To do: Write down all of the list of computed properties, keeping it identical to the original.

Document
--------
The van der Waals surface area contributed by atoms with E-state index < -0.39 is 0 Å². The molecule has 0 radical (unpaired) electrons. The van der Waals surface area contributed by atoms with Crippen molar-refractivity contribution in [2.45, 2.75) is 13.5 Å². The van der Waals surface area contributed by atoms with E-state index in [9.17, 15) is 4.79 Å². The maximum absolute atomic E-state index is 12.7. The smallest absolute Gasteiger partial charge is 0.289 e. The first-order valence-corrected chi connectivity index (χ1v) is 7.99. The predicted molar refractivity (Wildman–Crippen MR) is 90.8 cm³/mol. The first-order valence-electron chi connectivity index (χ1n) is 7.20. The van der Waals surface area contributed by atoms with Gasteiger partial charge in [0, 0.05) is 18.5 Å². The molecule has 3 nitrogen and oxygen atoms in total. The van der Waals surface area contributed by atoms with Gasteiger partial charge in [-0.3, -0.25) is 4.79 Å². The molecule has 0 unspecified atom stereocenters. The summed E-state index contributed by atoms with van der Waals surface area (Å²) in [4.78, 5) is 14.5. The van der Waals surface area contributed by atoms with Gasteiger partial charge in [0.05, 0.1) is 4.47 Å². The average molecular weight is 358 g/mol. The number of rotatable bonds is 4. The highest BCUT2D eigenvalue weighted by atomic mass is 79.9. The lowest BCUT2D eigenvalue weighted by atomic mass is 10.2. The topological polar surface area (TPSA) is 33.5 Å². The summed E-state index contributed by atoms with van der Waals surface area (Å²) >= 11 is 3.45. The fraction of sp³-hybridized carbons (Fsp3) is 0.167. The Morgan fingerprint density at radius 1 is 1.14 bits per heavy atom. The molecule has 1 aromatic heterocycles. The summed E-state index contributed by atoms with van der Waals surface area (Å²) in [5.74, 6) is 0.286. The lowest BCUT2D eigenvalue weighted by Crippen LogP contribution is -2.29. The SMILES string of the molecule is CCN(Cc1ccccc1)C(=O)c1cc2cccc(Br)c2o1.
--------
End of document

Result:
The van der Waals surface area contributed by atoms with E-state index < -0.39 is 0 Å². The molecule has 0 radical (unpaired) electrons. The van der Waals surface area contributed by atoms with Crippen molar-refractivity contribution in [2.45, 2.75) is 13.5 Å². The van der Waals surface area contributed by atoms with E-state index in [9.17, 15) is 4.79 Å². The maximum absolute atomic E-state index is 12.7. The smallest absolute Gasteiger partial charge is 0.289 e. The first-order valence-corrected chi connectivity index (χ1v) is 7.99. The predicted molar refractivity (Wildman–Crippen MR) is 90.8 cm³/mol. The first-order valence-electron chi connectivity index (χ1n) is 7.20. The van der Waals surface area contributed by atoms with Gasteiger partial charge in [0, 0.05) is 18.5 Å². The molecule has 3 nitrogen and oxygen atoms in total. The van der Waals surface area contributed by atoms with Gasteiger partial charge in [-0.3, -0.25) is 4.79 Å². The molecule has 0 unspecified atom stereocenters. The summed E-state index contributed by atoms with van der Waals surface area (Å²) in [4.78, 5) is 14.5. The van der Waals surface area contributed by atoms with Gasteiger partial charge in [0.05, 0.1) is 4.47 Å². The average molecular weight is 358 g/mol. The number of rotatable bonds is 4. The highest BCUT2D eigenvalue weighted by atomic mass is 79.9. The lowest BCUT2D eigenvalue weighted by atomic mass is 10.2. The topological polar surface area (TPSA) is 33.5 Å². The summed E-state index contributed by atoms with van der Waals surface area (Å²) >= 11 is 3.45. The fraction of sp³-hybridized carbons (Fsp3) is 0.167. The Morgan fingerprint density at radius 1 is 1.14 bits per heavy atom. The molecule has 1 aromatic heterocycles. The summed E-state index contributed by atoms with van der Waals surface area (Å²) in [5.74, 6) is 0.286. The lowest BCUT2D eigenvalue weighted by Crippen LogP contribution is -2.29. The SMILES string of the molecule is CCN(Cc1ccccc1)C(=O)c1cc2cccc(Br)c2o1.